Kanye West’s sin was to act as if Coates’s vision of America is not true. That an individual black man — a spectacularly rich individual black man — has human agency outside of an all-encompassing abstraction grounded in historical grievance and an accident of birth. This is Coates’s great power: to herd people into what Orwell misnamed “nationalism.” The irony, of course, is that Coates derives that power from his own individual talent. I just wish he’d try using it for something else.

Various & Sundry

Thanks to everyone I saw on the road this week — five cities in five days! I could not be more exhausted. Check to stay up to speed on the book and the tour and all that.

Canine Update: Since I’ve been gone all week, I don’t have many first-hand stories to tell (other than that the Spaniel continues to find ways to make herself filthy). But there is something very dramatic and interesting going on. I’ve noticed it myself over recent months, but our dog-whispering dog-walker Kirsten has been reporting all week that Zoë and Pippa are now cooperating in their critter hunting. The Spaniel’s innate ability to flush quarry and the Dingo’s innate drive to catch it have started to come together. On more than one occasion now, Pippa has driven chipmunks and squirrels toward Zoë. I’m not aware of any confirmed kills, but the coordination is becoming more and more, uh, professional.

Once this week, Pippa chased a chipmunk straight to Zoë. Seeing the means of its destruction ahead of it, the chipmunk did a quick 180 and almost literally jumped into Pippa’s mouth. Pippa is no killer, so she almost instantly spit it out, causing Zoë to be utterly disgusted with her partner. Other than that, all is apparently well with them, and they are enjoying the warm weather greatly, although Zoë is a bit concerned about the proliferation of snakes. Fortunately, Carolina swamp dogs apparently have an innate respect for the danger they pose. Meanwhile, my sister-in-law’s puppy Ollie is apparently a little scared of car rides. Fortunately, she has an emotional-support human.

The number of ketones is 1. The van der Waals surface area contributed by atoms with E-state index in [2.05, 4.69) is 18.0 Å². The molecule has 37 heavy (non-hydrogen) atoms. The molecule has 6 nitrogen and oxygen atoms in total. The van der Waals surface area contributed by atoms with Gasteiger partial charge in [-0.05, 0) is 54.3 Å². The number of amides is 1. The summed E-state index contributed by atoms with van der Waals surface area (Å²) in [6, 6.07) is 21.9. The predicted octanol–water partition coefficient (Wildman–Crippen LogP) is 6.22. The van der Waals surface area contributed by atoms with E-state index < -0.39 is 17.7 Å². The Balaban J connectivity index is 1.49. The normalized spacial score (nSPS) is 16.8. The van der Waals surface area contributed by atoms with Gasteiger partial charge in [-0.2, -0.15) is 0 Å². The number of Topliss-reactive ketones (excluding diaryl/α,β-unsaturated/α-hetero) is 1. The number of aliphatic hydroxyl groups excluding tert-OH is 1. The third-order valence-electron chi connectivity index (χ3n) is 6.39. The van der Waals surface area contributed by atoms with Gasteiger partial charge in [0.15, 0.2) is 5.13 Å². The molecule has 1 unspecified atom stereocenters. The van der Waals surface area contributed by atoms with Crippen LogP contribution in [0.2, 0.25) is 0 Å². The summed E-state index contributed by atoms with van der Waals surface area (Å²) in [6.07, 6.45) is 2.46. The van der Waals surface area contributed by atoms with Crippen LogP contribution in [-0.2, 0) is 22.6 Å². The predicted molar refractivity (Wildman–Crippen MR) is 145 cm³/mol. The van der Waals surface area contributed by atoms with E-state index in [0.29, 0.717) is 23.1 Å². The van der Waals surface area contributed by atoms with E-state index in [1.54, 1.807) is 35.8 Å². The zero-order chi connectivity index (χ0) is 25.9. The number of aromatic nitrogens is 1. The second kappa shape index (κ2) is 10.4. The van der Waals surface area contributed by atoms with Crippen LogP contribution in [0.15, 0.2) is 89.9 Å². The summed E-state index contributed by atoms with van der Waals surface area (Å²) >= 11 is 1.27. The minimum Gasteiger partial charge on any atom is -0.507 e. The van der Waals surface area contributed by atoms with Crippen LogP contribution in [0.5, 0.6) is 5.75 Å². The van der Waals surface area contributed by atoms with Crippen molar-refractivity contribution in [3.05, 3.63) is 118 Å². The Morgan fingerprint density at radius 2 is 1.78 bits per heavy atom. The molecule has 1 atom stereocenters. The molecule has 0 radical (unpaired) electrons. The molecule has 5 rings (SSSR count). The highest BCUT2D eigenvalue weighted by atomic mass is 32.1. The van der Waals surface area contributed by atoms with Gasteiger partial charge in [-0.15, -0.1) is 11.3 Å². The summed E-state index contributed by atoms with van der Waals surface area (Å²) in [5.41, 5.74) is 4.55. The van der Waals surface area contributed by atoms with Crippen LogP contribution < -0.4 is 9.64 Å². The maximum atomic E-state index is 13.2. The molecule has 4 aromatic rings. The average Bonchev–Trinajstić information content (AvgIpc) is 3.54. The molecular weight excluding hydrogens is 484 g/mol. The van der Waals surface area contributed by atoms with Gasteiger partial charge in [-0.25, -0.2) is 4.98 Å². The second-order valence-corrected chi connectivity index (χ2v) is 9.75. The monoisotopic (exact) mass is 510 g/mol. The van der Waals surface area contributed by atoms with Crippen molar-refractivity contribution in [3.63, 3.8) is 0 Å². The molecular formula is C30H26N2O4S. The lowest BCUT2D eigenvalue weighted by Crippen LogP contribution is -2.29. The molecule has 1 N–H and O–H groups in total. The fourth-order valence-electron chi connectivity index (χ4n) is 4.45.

ICYMI . . .

Last week’s G-File

Father Coughlin, then and now

Politics as entertainment

What is the “Intellectual Dark Web”?

The Mueller morass

Remnant: EconTalked — Part I

Concentrated power invites political backlash

Remnant: EconTalked — Part II

And now, the weird stuff.

Debby’s Friday links

Saint’s bone discovered in garage

Science: Puppies cure disease

What would happen if the Moon suddenly disappeared?

The glow-worm tunnel

Herman Melville’s lost classic

Dumb college freshmen attempt to understand European history

Harbor seal that made mostly wrong Super Bowl picks dies

The secret cities that created the atomic bomb

Nature is scary

Gallons of chocolate spill on road

States ranked by drinking

Organ-regeneration progress continues apace

Wild boars retake Japan as population sinks

When alligators roamed the earth . . . oh wait, it’s today

A hangover pill???

Editor’s Note: Stewart Baker, not Eugene Volokh, made the observation regarding Queen Victoria and the threats her society faced. Additionally, Ta-Nehisi Coates’s first name was misspelled when this article was originally published. We regret the errors.